Atlanta Braves Way Too Early Trade Candidates: Richard Rodriguez

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It is no secret; the Atlanta Braves could use some help in the bullpen

While it is easy to blame the bullpen itself, many variables have played a factor in the less than desirable results — injuries, overuse due to the starting rotation’s transgressions, and just plain poor bullpen management.

Excuses aside, the bullpen has been giving up runs at an unacceptable rate, sporting an ERA of 4.58. Some of these runs were given up by players no longer on the 26-man roster, and Shane Greene will be arriving soon. However, this is a group that has clearly regressed from last season, and reinforcements are much-needed.

Who should the Atlanta Braves target at the trade deadline?

Remember, we’re looking at realistic trades here, and we’re only considering players who could be traded for one of three reasons.

  1. Rebuilding: Teams that know they won’t compete may trade their desirable players for prospects to expedite the rebuild process. We’ll be looking for veteran players who can help the Braves win now from these teams.
  2. Contending: Teams that feel they will compete will trade their prospects for players to help the club now to a rebuilding team. The Braves fall into this category.
  3. Salary Dump: Baseball is a business, and a team in a tight spot financially may be willing to trade a contract they no longer want for financial flexibility. Depending on the scenario, a team could part with a prospect or Major League players for cash considerations.

The Pirates would be a perfect trade partner

The Atlanta Braves have won four of five, looking more and more like buyers as the trade deadline approaches, trailing the Mets by just two games in the division. If they are intrigued about adding an arm to the bullpen, the Pirates will make for a good trade partner. Pittsburgh will not be competitive any time soon, and added prospect capital could potentially speed up their rebuild process.

Enter Richard Rodriguez

Atlanta Braves fans saw how excellent Richard Rodriguez is in their series against the Pirates, and he’s been just as effective all season long. In only 20 innings, he has already accumulated 1.6 Wins Above Replacement (WAR). He currently carries an insane 0.45 ERA and very low 0.400 WHIP. His FIP is eye-popping as well at 1.69, suggesting that he isn’t benefiting from good favor.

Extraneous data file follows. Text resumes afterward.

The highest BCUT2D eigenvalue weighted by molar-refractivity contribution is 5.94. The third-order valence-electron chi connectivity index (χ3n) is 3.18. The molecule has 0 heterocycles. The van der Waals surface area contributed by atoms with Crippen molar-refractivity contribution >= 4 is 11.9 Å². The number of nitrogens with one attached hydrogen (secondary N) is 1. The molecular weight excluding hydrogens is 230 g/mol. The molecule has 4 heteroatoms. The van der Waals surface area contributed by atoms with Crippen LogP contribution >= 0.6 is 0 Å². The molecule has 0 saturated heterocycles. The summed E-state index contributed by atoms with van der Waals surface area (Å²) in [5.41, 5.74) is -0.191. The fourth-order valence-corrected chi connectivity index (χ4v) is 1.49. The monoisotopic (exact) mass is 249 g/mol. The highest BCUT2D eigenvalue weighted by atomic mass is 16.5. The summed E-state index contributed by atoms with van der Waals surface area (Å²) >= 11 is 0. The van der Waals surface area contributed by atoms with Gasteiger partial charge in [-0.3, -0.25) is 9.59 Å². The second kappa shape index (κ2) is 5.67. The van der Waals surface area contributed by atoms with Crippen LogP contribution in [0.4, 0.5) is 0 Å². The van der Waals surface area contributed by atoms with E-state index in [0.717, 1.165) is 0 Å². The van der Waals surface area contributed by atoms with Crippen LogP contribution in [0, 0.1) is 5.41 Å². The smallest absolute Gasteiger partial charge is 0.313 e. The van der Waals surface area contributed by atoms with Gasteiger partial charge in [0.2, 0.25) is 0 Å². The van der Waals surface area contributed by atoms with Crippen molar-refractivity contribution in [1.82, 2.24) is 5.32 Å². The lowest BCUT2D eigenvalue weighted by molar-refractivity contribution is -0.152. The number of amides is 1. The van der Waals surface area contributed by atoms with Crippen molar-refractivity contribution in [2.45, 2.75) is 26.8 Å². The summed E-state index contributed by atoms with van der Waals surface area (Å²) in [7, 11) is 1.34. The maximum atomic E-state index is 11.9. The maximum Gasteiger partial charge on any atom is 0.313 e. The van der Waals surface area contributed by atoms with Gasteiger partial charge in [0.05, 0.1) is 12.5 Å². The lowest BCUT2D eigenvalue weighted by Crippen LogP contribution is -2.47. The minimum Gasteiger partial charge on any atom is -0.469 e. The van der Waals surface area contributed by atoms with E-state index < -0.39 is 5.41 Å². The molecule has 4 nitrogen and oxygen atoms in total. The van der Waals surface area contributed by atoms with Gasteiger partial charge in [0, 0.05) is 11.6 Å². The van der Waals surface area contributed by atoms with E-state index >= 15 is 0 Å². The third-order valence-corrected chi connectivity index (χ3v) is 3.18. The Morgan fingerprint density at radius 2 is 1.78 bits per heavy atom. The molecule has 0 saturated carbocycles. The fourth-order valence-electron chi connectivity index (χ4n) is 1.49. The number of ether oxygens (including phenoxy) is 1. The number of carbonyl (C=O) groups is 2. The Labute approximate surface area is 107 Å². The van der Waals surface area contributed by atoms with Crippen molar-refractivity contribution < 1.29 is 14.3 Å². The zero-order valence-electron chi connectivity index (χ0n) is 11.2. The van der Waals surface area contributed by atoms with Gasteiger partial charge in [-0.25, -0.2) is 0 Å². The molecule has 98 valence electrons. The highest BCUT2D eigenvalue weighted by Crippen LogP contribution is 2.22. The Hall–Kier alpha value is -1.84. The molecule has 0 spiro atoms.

Even if Rodriguez regresses to his career numbers (3.09 ERA), it is still 36% better than the league average. If you take out his rookie year in 2017, where he only pitched five games in relief, he has only had one year with an ERA over 2.70. And in 2019, when he had a 3.72 ERA, 5.22 FIP, and 1.347 WHIP, Rodriguez was clearly overused, pitching in 72 games.

What do the underlying metrics say?

As we know, there are a lot of variables that can factor into a pitcher’s on-field results. The defense behind him, the ballpark he pitches in, and even hitters having a high BABIP can result in stats like ERA being a bit deceiving when trying to determine how a pitcher will perform in the future. In the Braves’ situation, the future would be all they care about if they were to acquire Rodriguez.

Obviously, odds are that an ERA+ of 906 (806% better than average) is not sustainable, but the metrics show that if Rodriguez continues to pitch like he has, based on his performance itself, and not the variables around him, he is still going to be extremely successful.

His MLB percentile rankings, according to Baseball Savant, are insane:

  • Expected Weighted OBA Against (xwOBA) – .186 (Top 100% of MLB)
  • Expected Slugging Percentage Against (xSLG) – .269 (Top 94%)
  • Walk Percentage – 1.5% (Top 100%)
  • Expected ERA (xERA) –1.38 (Top 100%)
  • Expected Batting Average Against (xBA) –.152 (Top 97%)

Can the Atlanta Braves pull off the trade?

With the Pirates set to be sellers at the trade deadline, and many teams looking to be fringe buyers, there could potentially be an impressive bidding war for Rodriguez’s services. He is arguably the top reliever in the league this year and is under team control through 2023.

The Braves have the pieces to make this deal happen if they want. Relievers are historically volatile, meaning that giving up a ton of prospect capital for one could come back to haunt an organization. Ultimately, it will come down to the asking price, which should rightfully be high. The Braves seem to be turning things around, and if they want to take their performance to the next level and win a World Series, they will have to take some risks. Richard Rodriguez could be a key piece who will not only help the Braves this year, but in the future as well.

Photo: David J. Griffin/Icon Sportswire

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